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GreenSEO - April 2024 - Greenwashing

Natalie Arney
April 25, 2024

GreenSEO - April 2024 - Greenwashing

A talk at the first GreenSEO event at BrightonSEO fringe about Greenwashing

Natalie Arney

April 25, 2024


  1. I’m a Freelance SEO Consultant. I’ve worked agency side and

    in-house, for big brands and small brands.
  2. I also believe that the planet on which we live

    an its inhabitants deserve more
  3. The aim is to exploit consumer interest in eco -

    friendly products through deceptive claims.
  4. Greenwashing is a term coined by environmenta activist Jay Westerveld

    in 1986 in response to deceptive hotel signage.
  5. However, the marketing tactic predates its officia naming, used to

    reduce costs under the guise of environmentalism.
  6. Companies like BP and Chevron use green initiatives in marketing

    to shift focus away from corporate responsibilities
  7. • We have to do it • It’s the law

    • It looks good • It’s sexy • It makes us money
  8. Greenwashing indicators: • L ack of third-party certifications • V

    ague claims • Inconsistencies in company’s environmental track record
  9. Consumer actions: • V erify claims • Check for transparency

    • Evaluate the full product lifecycle
  10. The UK and USA lacks specific laws against greenwashing, though

    deceptive practices can be penalised under existing regulations.
  11. The ASA enforces the CAP and BCAP Advertising Codes, w

    govern media advertising. T hese codes include specific sections for environmental claims and social responsibility, ensuring ads do not mislead about environmental benefits or other aspects, promoting honest and responsible advertising.
  12. Misleading Advertising Section 3 of the CA P and BCA

    P Codes mandates that advertisements must not materially mislead consumers. 'Material' information—essential for informed decisions—must be accurate and substantiated by evidence prior to making claims, especially regarding environmental impact or product attributes, to avoid being misleading.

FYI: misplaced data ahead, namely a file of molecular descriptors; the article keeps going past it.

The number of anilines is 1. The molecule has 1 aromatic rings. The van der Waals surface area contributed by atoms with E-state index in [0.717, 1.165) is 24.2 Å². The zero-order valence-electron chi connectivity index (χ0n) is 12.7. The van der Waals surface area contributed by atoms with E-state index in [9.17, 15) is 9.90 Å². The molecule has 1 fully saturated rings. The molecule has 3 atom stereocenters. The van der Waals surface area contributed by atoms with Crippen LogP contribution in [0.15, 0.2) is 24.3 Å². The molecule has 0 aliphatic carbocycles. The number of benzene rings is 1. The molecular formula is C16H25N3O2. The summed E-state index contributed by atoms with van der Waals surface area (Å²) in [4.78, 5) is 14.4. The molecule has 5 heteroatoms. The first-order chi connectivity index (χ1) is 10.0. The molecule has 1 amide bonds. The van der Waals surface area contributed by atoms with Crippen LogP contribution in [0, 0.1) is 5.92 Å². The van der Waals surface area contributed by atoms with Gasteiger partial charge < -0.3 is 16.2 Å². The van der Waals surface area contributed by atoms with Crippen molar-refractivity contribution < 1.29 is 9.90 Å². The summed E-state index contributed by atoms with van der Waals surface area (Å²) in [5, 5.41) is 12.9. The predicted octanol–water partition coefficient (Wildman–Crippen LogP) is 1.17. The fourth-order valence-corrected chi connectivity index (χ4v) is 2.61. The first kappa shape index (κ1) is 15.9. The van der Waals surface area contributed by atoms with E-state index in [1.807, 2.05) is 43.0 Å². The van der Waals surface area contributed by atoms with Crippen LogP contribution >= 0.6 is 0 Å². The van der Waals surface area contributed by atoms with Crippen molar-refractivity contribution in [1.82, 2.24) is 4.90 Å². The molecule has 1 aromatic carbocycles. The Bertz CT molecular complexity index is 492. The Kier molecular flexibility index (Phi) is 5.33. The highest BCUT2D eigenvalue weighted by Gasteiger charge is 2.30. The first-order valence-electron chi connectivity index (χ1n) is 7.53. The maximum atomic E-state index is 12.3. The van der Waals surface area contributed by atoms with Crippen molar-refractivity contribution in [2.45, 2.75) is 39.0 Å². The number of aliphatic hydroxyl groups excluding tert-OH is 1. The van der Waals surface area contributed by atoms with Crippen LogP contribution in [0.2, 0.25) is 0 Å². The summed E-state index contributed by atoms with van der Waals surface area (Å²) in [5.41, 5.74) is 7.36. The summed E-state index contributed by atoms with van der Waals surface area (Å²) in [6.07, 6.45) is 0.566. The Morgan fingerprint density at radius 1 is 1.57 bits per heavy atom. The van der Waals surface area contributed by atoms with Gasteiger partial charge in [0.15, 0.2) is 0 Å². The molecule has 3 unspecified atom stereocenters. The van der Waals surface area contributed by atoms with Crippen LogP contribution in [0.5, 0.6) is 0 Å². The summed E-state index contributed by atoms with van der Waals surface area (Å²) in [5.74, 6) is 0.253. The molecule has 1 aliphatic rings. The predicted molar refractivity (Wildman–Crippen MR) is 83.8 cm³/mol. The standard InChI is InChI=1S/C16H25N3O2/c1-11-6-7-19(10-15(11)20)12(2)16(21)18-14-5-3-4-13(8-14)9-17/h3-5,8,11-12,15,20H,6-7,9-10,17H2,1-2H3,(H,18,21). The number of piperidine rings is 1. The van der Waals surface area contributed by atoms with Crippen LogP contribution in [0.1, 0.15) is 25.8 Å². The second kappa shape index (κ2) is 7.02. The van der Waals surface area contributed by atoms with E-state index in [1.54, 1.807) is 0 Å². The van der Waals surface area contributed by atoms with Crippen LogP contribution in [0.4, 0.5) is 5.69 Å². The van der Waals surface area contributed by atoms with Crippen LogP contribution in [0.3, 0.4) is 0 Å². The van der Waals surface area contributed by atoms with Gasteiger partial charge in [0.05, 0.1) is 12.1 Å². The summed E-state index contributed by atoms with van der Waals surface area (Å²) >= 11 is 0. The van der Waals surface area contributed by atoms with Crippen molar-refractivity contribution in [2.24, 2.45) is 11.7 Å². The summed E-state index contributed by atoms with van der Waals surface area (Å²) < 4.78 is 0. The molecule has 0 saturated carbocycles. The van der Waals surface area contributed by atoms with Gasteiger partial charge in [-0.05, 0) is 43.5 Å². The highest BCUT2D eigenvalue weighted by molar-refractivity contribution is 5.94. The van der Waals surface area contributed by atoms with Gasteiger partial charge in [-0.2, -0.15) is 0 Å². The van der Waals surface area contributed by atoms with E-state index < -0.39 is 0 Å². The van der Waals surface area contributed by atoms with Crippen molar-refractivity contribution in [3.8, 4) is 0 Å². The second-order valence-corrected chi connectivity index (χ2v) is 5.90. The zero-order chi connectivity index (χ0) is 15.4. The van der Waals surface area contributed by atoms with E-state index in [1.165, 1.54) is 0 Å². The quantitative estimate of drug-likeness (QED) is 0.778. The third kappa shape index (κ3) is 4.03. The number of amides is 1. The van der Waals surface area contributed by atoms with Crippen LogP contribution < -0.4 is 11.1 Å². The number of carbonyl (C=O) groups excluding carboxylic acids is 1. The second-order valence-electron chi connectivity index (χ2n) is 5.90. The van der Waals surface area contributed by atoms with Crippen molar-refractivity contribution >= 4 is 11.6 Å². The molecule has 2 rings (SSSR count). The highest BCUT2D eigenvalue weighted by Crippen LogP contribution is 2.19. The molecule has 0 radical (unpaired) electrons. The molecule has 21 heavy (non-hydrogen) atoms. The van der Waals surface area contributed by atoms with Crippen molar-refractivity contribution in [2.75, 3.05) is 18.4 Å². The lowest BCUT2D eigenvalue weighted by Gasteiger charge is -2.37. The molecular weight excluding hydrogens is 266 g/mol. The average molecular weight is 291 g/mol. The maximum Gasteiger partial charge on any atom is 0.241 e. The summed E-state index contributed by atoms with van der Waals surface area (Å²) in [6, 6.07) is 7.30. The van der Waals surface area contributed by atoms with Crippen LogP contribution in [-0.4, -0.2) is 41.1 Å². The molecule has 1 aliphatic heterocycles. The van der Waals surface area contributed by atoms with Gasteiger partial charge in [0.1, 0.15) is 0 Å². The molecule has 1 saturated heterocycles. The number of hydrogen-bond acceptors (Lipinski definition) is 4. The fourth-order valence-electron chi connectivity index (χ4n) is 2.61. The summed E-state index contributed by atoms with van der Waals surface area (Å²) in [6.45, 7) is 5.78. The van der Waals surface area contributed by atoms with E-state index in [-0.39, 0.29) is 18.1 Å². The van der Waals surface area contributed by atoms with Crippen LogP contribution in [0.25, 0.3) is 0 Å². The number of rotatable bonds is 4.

13. Environmental Advertising Sections 11 (CA P Code) and 9 (BCA

    P Code) detail environmental advertising standards, mandating clarity in environmental claims and the terminology used. T hese sections impose stringent requirements for substantiating claims about environmental impacts, distinguishing between absolute and comparative claims to prevent misleading advertising.
  14. On the EU and rest of the world side, proposals

    a laws are in development to tackle misleading environmental claims more effectively.
  15. Carbon offsetting often does not address the root causes of

    carbon emission and can lead to negative side effects.
  16. • Ensure all environmental claims are substantiated • Be honest

    about how ‘green’ your brand is • A void vague language • A void greenwashed terms • Don’t rely on offsetting • Focus on genuine sustainability rather than marketing
  17. Bio Short for biological. Often used in labels saying ‘bio-based’,

    meaning made from living organisms, usually plants.
  18. Biodegradable T he product will break down in the natural

    environment with the help of bacteria and microbes. T here’s no legal time limit - it can take anywhere from 1 week to 400 years to break down in the environment.
  19. Carbon neutral T his doesn’t mean that the product or

    business does not produce any emissions. It means that the company have ‘offset’ their emissions by investing in projects which supposedly absorb an equal amount of greenhouse gases from the atmosphere.
  20. Climate friendly T his is another way of saying carbon

    neutral, often meaning the company has offset their carbon, or reduced their environmental impact in some way.
  21. Compostable Perhaps the most widely misunderstood claim. T here are

    two types of compostable: Compostable, Home Compostable
  22. Compostable T his means it can be broken down via

    ‘industrial composting’ which uses a big machine with lots of organic matter, a high temperature and air flow to compost items. It does not mean you can put it on your compost pile in your garden or in your food bin.